• Exercises that strengthen external shoulder rotation are particularly important (e.g. do the external rotation movement described above, resisted by weight stack cable or elastic band).
  • Do strength exercises for the lower trapezius (e.g. rowing motions with elbows high and shoulders drawn fully back).
  • Do flexibility exercises to increase internal shoulder rotation.
  • Do flexibility exercises to stretch the rear shoulder (e.g. Stand with upper arm parallel to the ground. Grip elbow with other hand and pull arm horizontally across the chest).

Friday, June 4, 2010

Should You Skip Breakfast to Burn More Fat During a Workout?

An Associated Press article suggesting that, because skipping breakfast before a workout burns more fat, such a practice may be effective for body fat loss. Yet, the study on which the article is based provides absolutely no evidence that such a practice would result in a stable loss of body fat. Sure, if your body is depleted of stored carbohydrates in the form of muscle and liver glycogen, you will burn more fat during exercise. However, a close look at the article reveals that the fat burned is in the muscle, and not around the waist or other parts of the body where people generally want to lose fat. Thus, exercising in a fasted state merely depletes intramuscular fat that is replenished upon eating. So there is no net body fat loss unless one consumes fewer calories than are used, which requires dietary control. So we can’t escape from the truism that the only way to lose weight is to burn more calories than you take in.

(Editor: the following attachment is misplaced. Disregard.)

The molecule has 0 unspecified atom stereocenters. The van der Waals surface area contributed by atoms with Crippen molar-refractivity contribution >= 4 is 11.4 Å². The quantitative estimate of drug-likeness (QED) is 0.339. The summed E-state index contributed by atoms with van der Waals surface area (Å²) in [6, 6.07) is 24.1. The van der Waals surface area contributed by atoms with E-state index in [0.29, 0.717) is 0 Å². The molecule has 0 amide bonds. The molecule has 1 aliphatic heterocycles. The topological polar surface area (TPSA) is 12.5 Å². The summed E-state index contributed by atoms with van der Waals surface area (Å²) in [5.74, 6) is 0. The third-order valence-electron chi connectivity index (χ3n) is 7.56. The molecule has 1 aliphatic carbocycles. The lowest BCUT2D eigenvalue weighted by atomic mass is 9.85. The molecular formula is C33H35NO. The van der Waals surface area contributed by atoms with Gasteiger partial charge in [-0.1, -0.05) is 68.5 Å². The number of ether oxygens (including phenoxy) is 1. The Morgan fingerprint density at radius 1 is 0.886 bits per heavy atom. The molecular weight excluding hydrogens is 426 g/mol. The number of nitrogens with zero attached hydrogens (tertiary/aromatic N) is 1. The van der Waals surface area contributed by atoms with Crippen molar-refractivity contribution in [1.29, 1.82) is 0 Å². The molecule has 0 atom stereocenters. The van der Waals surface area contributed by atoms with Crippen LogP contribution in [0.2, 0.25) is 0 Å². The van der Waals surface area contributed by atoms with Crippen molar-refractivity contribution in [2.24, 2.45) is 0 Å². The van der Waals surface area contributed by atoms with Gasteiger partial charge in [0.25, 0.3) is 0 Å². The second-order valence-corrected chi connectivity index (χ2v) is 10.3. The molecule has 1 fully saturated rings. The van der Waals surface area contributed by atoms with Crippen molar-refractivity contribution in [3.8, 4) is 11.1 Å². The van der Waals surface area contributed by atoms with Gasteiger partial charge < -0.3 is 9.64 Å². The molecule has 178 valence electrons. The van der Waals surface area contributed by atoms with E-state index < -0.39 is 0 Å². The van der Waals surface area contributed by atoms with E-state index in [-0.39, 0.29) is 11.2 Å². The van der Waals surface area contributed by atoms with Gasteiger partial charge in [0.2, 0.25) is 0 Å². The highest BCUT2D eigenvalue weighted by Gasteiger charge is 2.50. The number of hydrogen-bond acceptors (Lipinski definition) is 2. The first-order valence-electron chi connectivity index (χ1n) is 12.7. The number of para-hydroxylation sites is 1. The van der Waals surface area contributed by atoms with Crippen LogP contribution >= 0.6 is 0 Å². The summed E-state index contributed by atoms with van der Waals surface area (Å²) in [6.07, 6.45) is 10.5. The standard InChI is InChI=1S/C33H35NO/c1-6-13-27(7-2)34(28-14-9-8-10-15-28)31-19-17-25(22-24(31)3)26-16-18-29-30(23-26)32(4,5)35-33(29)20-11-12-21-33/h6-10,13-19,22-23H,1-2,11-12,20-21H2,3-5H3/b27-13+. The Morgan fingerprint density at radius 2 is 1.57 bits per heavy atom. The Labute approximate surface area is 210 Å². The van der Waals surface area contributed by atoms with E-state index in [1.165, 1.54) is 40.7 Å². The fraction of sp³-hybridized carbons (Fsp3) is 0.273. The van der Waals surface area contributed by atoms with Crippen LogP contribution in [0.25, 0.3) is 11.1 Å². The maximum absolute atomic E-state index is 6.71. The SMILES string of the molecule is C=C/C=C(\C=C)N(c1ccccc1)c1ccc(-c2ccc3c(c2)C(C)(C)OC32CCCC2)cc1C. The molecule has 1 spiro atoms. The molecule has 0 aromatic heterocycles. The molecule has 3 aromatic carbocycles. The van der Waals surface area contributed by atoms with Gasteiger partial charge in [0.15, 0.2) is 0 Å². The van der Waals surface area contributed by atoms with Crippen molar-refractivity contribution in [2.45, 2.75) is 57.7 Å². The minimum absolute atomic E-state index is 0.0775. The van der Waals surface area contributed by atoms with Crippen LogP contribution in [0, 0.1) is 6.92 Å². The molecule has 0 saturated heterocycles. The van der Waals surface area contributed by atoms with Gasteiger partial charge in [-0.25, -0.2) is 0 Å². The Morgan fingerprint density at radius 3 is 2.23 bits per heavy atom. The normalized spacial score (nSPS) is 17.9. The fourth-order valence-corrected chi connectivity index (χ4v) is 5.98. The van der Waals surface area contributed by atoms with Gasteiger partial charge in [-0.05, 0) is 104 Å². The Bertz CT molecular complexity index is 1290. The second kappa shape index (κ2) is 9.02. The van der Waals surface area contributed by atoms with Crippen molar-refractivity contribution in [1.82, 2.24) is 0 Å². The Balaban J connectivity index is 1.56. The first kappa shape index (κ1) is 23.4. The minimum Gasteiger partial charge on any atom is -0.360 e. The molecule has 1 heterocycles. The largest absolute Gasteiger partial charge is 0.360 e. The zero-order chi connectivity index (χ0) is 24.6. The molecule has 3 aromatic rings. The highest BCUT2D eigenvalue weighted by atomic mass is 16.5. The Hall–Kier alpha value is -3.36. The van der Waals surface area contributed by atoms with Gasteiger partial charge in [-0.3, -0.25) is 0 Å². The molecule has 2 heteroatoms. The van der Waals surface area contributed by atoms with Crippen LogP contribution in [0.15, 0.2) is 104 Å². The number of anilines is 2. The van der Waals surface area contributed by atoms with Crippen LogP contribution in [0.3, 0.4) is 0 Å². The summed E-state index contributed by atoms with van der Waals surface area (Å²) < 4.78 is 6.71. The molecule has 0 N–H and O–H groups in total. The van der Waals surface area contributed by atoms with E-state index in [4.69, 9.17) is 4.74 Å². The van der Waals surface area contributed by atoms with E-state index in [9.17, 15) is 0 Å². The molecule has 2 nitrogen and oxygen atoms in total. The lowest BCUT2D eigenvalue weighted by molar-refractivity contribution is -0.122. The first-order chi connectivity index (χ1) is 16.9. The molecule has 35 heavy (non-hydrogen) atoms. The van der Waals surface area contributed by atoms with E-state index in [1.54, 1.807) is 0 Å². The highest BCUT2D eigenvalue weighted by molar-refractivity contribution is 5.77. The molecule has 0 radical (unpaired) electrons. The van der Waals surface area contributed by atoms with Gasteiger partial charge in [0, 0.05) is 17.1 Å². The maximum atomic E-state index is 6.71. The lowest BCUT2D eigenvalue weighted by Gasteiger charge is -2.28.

The following are additional reasons not to exercise in a fasted state:
  • You will feel less energetic and more lethargic
  • The quality of your workout will diminish
  • Your motivation to exercise will be reduced
  • You will cannibalize muscle to convert protein into needed carbohydrates
The only advantage to running in a fasted state might be for long-distance runners who wish to train their bodies to preferentially burn fat, thereby sparing muscle and liver glycogen to avoid “hitting the wall” late in a race. However, training with long-distance runs accomplish the same goal.

Wednesday, June 2, 2010

Caffeine May Interfere With Muscle Building

An online article in the Journal of Sports Science and Medicine by Wu and Lin (vol 9, pp 262-269, 2010) indicates that going heavy on the caffeine before resistance training may be counterproductive.

Experimental method
Ten men performed a workout consisting of 3 sets of 8 exercises. Each set consisted of 10 repetitions of 75% of the weight that could be lifted only once. On one day, the workout was performed an hour after caffeine ingestion and on another day an hour after ingesting a non-caffeinated placebo. The amount of caffeine was 6 mg/kg or about 475 mg for a 175 lb man. That’s about the amount of caffeine in one-and-a-half 16 oz Starbucks Grande coffees or four-and-a-half 8 oz cups of home-brewed coffee. Blood was analyzed at various times for levels of insulin, testosterone, cortisol, growth hormone, glucose, free fatty acid and lactic acid.